Death at Sea Justice Campaign Launches

July 02, 2024 by Human Rights at Sea International


Human Rights at Sea International is proud to announce the launch of the Death at Sea Justice Campaign.

This ongoing campaign, sponsored by Blue Marine Foundation and the Sustainable Fisheries and Communities Trust, will push for increased awareness on the need to safeguard protections for fisheries observers, including their safety, security, and wellbeing at sea. Alongside the film’s release, it will also advocate for justice for Eritara Aati Kaierua’s family, and global policy reform at domestic and international levels.

Death at Sea: The Film

The award-winning film follows the Human Rights at Sea investigation into the untimely death in March 2020 of Eritara Aati Kaierua, a Kiribati fisheries observer, through the eyes of the family he left behind. Alongside his family’s testimony, other Pacific fisheries observers recount the abuses they have witnessed and experienced at sea. Death at Sea premiered at the Everyman Borough Yards Cinema in London on 30 January 2024, and has been screened at universities, international fisheries working groups, and other locations worldwide.

The film has also been covered in various news outlets, including ABC Radio Australia’s podcast, Pacific Beat, and the Fisker Forum. Further media and screenings will be announced as the campaign progresses. The film has also won a national Royal Television Society award in the Postgraduate Factual – Short Form category.

Campaign Priorities

Spearheaded by the film’s director, Sara Pipernos, the campaign will see to the development of an interactive multi-lingual website that includes policy goals, an in-depth dive into Human Rights at Sea’s previous investigation of Eritara’s death, timelines for future engagement with fisheries governance bodies, and exclusive behind-the-scenes clips from the film.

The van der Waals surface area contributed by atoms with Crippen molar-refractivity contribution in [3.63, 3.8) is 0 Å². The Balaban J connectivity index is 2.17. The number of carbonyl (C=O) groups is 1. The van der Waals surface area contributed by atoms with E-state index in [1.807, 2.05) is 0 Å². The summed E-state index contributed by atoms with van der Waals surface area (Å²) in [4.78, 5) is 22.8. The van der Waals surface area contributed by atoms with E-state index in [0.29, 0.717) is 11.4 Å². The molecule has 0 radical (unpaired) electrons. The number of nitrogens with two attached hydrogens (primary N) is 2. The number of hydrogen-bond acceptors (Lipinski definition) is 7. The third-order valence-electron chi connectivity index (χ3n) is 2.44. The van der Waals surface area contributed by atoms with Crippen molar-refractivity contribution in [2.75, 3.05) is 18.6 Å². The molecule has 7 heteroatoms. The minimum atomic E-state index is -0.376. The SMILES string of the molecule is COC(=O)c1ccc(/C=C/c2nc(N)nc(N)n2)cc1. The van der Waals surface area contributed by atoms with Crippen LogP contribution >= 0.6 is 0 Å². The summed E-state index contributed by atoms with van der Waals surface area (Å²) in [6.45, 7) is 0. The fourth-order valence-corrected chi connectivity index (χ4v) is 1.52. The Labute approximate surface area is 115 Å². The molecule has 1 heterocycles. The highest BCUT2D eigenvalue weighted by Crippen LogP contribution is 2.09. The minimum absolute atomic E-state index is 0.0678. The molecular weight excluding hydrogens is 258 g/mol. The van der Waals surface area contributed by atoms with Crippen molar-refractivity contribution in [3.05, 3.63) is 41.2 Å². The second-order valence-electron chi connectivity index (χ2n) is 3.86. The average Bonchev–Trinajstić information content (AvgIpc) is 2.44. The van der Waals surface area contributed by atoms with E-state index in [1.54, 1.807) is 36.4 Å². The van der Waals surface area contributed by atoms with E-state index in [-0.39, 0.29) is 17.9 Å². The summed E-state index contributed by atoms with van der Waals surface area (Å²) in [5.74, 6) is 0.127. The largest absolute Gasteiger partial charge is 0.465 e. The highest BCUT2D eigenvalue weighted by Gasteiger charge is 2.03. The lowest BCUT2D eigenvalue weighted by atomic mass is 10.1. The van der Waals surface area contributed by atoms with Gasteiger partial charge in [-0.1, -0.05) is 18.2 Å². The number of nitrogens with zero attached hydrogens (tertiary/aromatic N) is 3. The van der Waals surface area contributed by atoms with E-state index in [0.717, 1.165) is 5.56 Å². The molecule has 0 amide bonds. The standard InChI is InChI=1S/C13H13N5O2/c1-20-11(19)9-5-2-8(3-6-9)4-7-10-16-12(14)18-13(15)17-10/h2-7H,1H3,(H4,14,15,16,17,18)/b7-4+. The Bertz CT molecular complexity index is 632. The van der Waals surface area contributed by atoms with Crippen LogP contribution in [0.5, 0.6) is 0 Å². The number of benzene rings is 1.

The campaign aims to achieve systemic justice by supporting Kiribati authorities to deliver worker compensation to Eritara’s family and raise awareness globally of the need to increase protections for fisheries observers through screenings at festivals, fisheries governance meetings, seafood businesses and stakeholder events.

The campaign will also engage with UN bodies, such as the International Labor Organization and the International Maritime Organization, and regional fisheries management organizations to advocate for the ratification of global agreements and adoption of management measures that serve to protect both observers and crew.

Sara Pipernos commented: “When ‘Death at Sea’ first premiered back in January, it felt like only the beginning of our advocacy efforts as opposed to the culmination of a big project – and I’m so glad to be proven right. I’m grateful that we can now use this film to fight for justice for Eritara’s family and fisheries observers across the globe.”


A Global Precedent

David Hammond, Executive Director Human Rights at Sea International, said: “We intimately understand the importance of achieving a global precedent of justice being realized for fisheries observers. Through this justice campaign and the wider release of the film, we aim to establish a benchmark for international reference of accepted practices and policies that serve to better protect and compensate fisheries observers and their families.”

Jess Rattle, Head of Investigations at Blue Marine Foundation, said: “Despite the crucial role that fisheries observers play in the management of valuable marine resources, they are seldom given the protection and support that they deserve. Fisheries cannot be regarded as responsible or sustainable when examples of threats, intimidation and serious human rights abuses continue. We’re thrilled to see the Death at Sea film receive the recognition that it deserves and hope that it will lead to increased transparency and improved conditions for fisheries observers and their families.”

John Burton, Chair of Sustainable Fisheries and Communities Trust (SFACT) said, “At SFACT, we are committed to continuing to support the justice campaign for Eritara’s family thereby striving for better protections all fisheries observers and providing access for welfare security for observer’s families who tragically suffer loss. We are delighted to see the already impressive early impact of the Death at Sea film and celebrate the recent Royal Television Society student award.”

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